is a Management System
Why do organisations need management systems?
Almost all organisations
||provide a service to their clients which meets their requirements
||achieve high levels of client satisfaction
||achieve profitability and/or financial stability
strategies and policies aimed at achieving this purpose. These
are supported by lower level processes which
people apply to undertake their daily work, aimed at for example:
making sure the client's requirements are understood, and delivering
a service which fully meets the client's expectations. These
processes help to define the culture or ethos of the organisation
- 'the way we do things around here' or 'the xyz company way'
In small organisations (1-10 employees, say) communicating
and sharing the vision, strategy and processes is relatively
straightforward. As the organisation grows and the structure
becomes more complex, the 'company way' needs to be documented
so that everyone shares a common view of how the organisation
delivers quality to its clients.
The documentation is known as a 'management system'.
a management system
A management system comprises:
||procedures, which define processes: who does what, when,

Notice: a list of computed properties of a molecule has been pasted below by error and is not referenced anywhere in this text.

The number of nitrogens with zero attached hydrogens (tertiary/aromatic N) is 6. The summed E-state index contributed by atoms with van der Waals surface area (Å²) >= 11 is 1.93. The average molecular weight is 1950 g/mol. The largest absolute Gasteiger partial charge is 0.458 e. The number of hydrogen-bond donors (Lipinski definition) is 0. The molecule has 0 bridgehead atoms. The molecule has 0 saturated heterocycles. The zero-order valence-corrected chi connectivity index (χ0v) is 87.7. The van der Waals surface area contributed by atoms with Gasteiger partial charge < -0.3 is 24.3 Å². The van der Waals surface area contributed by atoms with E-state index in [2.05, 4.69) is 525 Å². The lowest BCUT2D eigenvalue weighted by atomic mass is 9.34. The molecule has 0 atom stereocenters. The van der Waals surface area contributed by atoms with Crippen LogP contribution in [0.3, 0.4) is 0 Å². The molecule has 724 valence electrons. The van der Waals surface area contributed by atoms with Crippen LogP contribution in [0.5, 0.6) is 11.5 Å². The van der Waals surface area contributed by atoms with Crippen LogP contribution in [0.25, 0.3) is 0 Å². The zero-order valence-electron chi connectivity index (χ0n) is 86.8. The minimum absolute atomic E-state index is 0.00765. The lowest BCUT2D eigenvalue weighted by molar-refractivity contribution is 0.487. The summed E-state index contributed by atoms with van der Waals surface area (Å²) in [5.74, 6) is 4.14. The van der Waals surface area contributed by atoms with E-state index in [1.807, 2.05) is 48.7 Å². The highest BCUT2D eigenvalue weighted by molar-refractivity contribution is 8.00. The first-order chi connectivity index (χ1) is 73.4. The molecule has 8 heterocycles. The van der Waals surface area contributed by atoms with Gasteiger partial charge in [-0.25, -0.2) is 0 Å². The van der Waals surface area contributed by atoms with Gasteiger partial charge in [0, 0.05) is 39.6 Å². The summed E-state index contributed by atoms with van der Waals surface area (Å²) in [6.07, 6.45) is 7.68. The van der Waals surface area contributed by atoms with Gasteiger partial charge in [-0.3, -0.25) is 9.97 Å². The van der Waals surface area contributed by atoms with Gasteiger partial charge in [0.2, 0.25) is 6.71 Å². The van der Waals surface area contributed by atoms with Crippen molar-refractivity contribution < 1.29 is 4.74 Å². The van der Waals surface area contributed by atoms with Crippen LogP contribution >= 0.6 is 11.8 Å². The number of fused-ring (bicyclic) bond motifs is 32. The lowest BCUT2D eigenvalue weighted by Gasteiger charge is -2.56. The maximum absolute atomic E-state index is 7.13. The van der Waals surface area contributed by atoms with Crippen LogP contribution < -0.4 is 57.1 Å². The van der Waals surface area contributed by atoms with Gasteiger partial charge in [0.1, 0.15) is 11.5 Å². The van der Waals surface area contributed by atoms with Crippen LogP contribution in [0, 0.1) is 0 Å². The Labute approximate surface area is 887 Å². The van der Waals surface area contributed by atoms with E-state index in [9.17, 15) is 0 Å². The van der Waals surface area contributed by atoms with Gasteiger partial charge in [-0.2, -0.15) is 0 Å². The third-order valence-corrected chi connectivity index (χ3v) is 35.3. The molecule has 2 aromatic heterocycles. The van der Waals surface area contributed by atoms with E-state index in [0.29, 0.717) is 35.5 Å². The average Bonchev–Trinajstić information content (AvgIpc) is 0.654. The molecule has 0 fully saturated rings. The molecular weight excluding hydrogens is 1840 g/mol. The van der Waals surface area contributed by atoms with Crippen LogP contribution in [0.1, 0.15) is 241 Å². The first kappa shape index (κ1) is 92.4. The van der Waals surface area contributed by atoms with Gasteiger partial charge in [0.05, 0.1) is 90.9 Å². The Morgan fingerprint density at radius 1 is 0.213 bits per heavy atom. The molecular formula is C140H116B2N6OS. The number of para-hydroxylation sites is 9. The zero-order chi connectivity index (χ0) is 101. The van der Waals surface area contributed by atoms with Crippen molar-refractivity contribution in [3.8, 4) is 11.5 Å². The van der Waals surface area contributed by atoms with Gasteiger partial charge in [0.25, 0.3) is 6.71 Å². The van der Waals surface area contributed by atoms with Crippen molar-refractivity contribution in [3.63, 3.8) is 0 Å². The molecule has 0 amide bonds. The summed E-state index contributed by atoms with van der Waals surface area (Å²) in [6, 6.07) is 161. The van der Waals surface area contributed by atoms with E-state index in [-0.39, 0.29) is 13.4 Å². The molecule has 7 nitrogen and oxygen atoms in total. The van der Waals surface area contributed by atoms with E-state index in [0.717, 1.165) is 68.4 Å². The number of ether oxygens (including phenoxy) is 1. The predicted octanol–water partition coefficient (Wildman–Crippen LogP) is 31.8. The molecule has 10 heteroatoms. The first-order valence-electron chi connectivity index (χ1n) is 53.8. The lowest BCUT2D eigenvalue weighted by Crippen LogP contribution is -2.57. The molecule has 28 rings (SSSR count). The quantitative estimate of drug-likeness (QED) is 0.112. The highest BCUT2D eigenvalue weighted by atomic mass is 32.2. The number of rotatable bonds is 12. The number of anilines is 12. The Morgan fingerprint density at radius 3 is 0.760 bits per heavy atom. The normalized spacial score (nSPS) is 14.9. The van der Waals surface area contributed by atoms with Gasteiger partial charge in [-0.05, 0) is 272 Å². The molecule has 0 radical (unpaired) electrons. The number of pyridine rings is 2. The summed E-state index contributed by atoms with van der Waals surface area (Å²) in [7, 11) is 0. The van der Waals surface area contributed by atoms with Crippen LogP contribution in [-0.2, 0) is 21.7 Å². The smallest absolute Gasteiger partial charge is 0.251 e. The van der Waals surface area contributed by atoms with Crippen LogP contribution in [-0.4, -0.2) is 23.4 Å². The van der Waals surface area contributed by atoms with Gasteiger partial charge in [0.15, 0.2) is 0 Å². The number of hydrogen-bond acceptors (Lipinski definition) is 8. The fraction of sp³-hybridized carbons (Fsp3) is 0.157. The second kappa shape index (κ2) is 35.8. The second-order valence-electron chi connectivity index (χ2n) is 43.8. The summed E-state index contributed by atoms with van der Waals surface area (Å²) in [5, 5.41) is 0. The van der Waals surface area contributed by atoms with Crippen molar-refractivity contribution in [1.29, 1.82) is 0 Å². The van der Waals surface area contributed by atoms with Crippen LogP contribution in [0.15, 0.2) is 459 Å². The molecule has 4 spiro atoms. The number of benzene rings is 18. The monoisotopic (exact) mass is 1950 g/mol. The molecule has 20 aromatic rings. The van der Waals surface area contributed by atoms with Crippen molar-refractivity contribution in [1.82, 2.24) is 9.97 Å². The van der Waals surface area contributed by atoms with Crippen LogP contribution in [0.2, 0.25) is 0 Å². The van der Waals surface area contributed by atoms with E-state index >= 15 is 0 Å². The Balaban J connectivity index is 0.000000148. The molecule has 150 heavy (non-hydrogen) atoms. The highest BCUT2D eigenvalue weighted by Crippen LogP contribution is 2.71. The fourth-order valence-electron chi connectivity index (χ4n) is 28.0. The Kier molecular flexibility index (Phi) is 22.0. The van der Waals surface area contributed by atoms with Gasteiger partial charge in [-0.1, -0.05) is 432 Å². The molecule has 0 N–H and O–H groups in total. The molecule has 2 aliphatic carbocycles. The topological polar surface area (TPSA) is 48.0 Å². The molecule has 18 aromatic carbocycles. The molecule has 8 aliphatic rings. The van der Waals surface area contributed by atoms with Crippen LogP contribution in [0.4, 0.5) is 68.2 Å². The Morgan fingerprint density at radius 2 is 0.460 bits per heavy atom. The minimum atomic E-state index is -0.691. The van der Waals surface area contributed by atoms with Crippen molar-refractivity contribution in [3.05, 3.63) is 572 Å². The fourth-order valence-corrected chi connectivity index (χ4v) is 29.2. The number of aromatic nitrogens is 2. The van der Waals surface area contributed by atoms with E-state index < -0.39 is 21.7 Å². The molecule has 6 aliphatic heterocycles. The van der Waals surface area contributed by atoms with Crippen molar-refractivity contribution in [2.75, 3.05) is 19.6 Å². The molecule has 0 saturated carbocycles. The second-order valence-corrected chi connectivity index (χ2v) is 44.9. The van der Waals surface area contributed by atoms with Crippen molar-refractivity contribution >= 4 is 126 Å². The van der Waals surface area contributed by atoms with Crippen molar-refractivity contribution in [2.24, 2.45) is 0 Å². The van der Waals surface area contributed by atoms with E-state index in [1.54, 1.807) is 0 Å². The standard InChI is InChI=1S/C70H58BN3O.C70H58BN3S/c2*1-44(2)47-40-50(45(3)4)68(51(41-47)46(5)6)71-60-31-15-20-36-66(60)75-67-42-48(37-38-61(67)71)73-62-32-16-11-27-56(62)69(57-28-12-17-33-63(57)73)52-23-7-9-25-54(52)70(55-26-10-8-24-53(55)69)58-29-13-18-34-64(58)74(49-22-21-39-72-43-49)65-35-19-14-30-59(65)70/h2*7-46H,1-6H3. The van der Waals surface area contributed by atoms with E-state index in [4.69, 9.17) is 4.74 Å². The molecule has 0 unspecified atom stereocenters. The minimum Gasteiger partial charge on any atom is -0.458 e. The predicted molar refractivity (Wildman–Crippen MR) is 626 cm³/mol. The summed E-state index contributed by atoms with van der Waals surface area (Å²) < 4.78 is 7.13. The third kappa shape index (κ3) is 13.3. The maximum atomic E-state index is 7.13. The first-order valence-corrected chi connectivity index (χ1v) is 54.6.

how? what is the output? what happens to it?
||standards, which define the 'shape' of outputs: e.g.
what does a quotation to a client contain? what does a
purchase order look like?
Many of the standards will be forms or templates.
IIt is often
helpful to structure the system into:
||delivery procedures: defining the processes which determine
the client's requirement and deliver the product or service
||support procedures: defining the processes outside
the main delivery line, but which are important to the
general running of the organisation e.g. purchasing,
information security, invoicing
||feedback procedures: however well designed, the management
system will never be perfect; there need to be mechanisms
for capturing and applying improvements; these include:
|| suggestions from staff
Form of a management system
Traditionally management systems have consisted of
paper documents in manuals. Nowadays technology enables systems
to be accessed from PCs, via the Windows desktop or corporate
intranet. This makes the system far easier to access and use
and reduces maintenance costs.
of using a management system
Organisations who use a management
system typically find:
||costs are reduced: doing things right first time eliminates
the need for rework
||senior management reduce the time they need to allocate
to day-to-day running of the organisation, freeing up
time for business development and other strategic work
||clients are satisfied and loyal
||winning new clients is easier
To build an effective management system we recommend
you follow five
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